That does not mean that we will be devoid of big ideas, big actions, and big deals…but that all of that will flow from the connection we have with Christ.  What we do and the way we do it will flow from the life that is Christ in us and among us.  It will be built on the foundation that is Jesus and never be seen as the foundation’s replacement.

There is no substitute for Jesus.  He is the sure foundation.  All else is weak and without power.  All else is chaff.  All else is sound and fury.  As Jesus Christ and His Gospel is recognized as the foundation…

…as he walks the halls of this building

…as he speaks our minds and inspires our hearts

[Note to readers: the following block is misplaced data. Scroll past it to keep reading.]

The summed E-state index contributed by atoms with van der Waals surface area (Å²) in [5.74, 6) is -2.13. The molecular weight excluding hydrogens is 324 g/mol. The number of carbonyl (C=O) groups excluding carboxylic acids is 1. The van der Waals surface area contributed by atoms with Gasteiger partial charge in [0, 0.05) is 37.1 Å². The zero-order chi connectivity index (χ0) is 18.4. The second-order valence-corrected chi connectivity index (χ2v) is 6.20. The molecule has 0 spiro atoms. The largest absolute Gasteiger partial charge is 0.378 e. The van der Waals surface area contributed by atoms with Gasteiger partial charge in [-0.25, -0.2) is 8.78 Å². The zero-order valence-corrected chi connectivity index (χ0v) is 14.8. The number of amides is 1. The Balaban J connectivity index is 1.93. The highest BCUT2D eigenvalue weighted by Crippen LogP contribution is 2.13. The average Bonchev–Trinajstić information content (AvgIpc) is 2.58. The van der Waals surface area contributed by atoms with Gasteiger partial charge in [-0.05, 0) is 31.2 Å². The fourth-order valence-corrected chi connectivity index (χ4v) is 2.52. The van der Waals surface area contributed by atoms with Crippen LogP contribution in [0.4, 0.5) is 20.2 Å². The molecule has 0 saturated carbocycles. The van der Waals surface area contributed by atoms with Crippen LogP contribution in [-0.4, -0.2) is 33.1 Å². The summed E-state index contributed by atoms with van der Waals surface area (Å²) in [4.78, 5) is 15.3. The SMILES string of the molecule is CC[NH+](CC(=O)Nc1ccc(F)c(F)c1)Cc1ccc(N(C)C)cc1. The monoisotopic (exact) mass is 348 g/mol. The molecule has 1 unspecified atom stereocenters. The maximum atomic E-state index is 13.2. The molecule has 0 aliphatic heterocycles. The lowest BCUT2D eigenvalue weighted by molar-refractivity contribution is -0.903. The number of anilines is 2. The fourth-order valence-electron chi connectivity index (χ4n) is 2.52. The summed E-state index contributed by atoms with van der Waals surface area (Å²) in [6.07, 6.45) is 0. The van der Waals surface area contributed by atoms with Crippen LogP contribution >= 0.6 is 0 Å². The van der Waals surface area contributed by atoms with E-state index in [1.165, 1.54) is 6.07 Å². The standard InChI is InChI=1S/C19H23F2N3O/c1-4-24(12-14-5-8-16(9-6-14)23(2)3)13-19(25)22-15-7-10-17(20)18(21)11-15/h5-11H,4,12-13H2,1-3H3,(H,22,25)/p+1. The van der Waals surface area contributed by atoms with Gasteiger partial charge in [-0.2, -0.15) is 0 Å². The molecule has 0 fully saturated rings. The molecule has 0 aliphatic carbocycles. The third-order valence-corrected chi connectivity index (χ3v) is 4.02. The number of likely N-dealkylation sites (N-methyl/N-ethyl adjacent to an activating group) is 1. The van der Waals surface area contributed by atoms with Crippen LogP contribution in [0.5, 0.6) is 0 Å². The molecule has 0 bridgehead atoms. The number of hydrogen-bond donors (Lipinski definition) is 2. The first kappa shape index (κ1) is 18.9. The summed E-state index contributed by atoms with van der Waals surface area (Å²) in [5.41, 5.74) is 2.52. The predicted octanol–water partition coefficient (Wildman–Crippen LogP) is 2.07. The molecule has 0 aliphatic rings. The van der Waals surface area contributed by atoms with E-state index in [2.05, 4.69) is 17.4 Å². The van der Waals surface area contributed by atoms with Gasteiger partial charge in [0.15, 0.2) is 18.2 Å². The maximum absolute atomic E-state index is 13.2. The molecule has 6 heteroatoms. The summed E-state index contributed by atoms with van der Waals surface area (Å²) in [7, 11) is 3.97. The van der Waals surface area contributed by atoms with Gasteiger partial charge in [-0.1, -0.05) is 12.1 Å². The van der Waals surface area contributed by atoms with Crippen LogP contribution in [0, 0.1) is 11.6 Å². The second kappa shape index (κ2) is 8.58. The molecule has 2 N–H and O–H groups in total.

…as he interpret scripture and preaches his word

…as he sits next to us in these pews

…as he attends prayer gatherings and Bible studies

…as he makes the scripture come alive

…as he sings hymns one week and praise songs the next

…as he loves the entire through us

…as he forgives through us those who have hurt us

…as he goes before into the lives of others

…as he inspires our words and deeds to proclaim his grace

…as he does mission and ministry through us

Maybe we will begin to find the answer to that question:

“What might it mean to cast aside all the trapping of our religious enterprises and allow ourselves to be built up only around Jesus Christ and his gospel?”

I do know one thing for certain.  If Jesus is not the source, center, and sure foundation, then no gimmick will ever make it happen.

When Jesus is our sure foundation, we’ll not worry about the style, as much as being energized by its content.